Telly talk: The Project
THE video will be on at Tony Blair's house this weekend. Points Of View can expect a stern letter on Downing Street headed notepaper.
Award-winning director Peter Kosminsky doesn't pull any punches: "The Project is one of the most serious and worrying films I have ever researched."
Work started three years ago on the two-part drama, which tells the story of a group of three Manchester University students who become involved in politics during their studies.
Moving to London in 1991, one gets a job for the BBC, while the other two begin working for the Labour Party after Neil Kinnock's election defeat to John Major in 1992.
The first film, Opposition, follows their experiences in the years leading up to 1997, ending in Labour's landslide election victory which brought Blair to power. It's followed the next night by part two, Government, which concludes with Labour's second election success in 2001.
Like Peter's previous films, the drama is the result of exhaustive research - including over 120 interviews with key figures who worked for Labour before and after 1997.
He explains: "Our research led us inexorably to the conclusion that many of the people who were working for Labour did become profoundly disillusioned and many left, some voluntarily and some not so voluntarily. As broadcasters and journalists, we have a duty to highlight that problem without fear or favour.
"The Project is a fictional drama set within a factual framework," adds the director, whose previous works include Warriors and Shoot To Kill, about the John Stalker affair.
Partly filmed in Manchester, with the town hall again doubling for Westminster, it features Spooks star Matthew Macfadyen as Paul, who joins Labour as a press officer and ends up as Special Adviser at No 10. Maggie, played by Naomie Harris, is elected as MP for her home town, while Irene (Paloma Baeza) eventually moves to a job on Radio 4's Today programme.
"Paul has been my most challenging role to date," reveals Matthew, "but also one of the most rewarding. Throughout Labour's first term in government he gradually becomes disillusioned as he realises that they are sacrificing some of their main policies in an attempt to hold on to power.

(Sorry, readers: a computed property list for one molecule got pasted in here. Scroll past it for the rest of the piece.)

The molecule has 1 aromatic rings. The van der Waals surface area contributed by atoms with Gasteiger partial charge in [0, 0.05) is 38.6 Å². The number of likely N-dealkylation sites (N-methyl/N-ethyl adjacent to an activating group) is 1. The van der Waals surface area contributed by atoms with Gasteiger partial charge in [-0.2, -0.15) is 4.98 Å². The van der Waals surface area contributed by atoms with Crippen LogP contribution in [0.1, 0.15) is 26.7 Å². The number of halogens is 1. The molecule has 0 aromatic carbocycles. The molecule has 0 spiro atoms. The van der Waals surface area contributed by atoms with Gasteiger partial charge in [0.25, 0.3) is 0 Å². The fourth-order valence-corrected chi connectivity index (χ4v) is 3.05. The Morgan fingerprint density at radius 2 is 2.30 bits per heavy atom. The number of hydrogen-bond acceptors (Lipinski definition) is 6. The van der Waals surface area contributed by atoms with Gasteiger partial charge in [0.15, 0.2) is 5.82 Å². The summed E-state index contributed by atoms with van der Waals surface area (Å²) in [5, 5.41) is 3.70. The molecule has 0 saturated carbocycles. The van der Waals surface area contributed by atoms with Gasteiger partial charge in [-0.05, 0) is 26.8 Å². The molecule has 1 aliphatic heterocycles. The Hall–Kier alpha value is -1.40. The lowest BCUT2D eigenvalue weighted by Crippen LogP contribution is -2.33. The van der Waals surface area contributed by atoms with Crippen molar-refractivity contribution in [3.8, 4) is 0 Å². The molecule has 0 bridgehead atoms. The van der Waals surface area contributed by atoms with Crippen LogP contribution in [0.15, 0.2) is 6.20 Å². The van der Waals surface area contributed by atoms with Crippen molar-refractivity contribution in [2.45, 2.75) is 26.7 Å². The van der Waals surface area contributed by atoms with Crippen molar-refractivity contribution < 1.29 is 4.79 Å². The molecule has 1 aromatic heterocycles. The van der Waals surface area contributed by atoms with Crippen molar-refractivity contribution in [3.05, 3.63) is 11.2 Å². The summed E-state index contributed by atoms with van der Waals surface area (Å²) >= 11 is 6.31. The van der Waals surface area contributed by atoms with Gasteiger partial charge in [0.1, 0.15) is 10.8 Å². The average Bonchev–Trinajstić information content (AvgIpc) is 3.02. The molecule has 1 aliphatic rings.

"I would hope that young people might watch The Project, because we are living in a time where people are becoming more and more apathetic about politics - but maybe this could be due to a lack of good politicians!"
Peter shares the actor's concern. "I wanted to look at why it might be that these three people, who decide after the 1992 election to immerse themselves in politics, become disillusioned after 1997 in what should have been a fantastic period for them.
"When, after being in opposition for four successive governments, Labour finally came to power, that should have been a time when young people came back into politics, came back to the Labour Party. But, instead, after they were elected, they began to feel disenfranchised."
He adds: "Turn-out has fallen with every general election. The public seem less and less interested in politics in this country and less trusting of those who are involved in politics.
"I am profoundly depressed and frightened by the way we are progressing. Membership of political parties is falling and people of talent are not going into politics because, unless their motives are extremely narrow, they believe that they will be lied to. They believe that they won't be able to do any good because the party machine is too powerful and their voice won't be heard.
"One only has to look at the history of the last century to see what happens when people develop a contempt for their own political institutions. We mustn't forget that these institutions were extremely hard fought for. They didn't drop out of the sky. If the political process becomes so devalued that people lose respect for the process and no longer care whether they have these rights, then extremists will step into that vacuum."
The Project starts this Sunday, November 10, at 9pm on BBC1.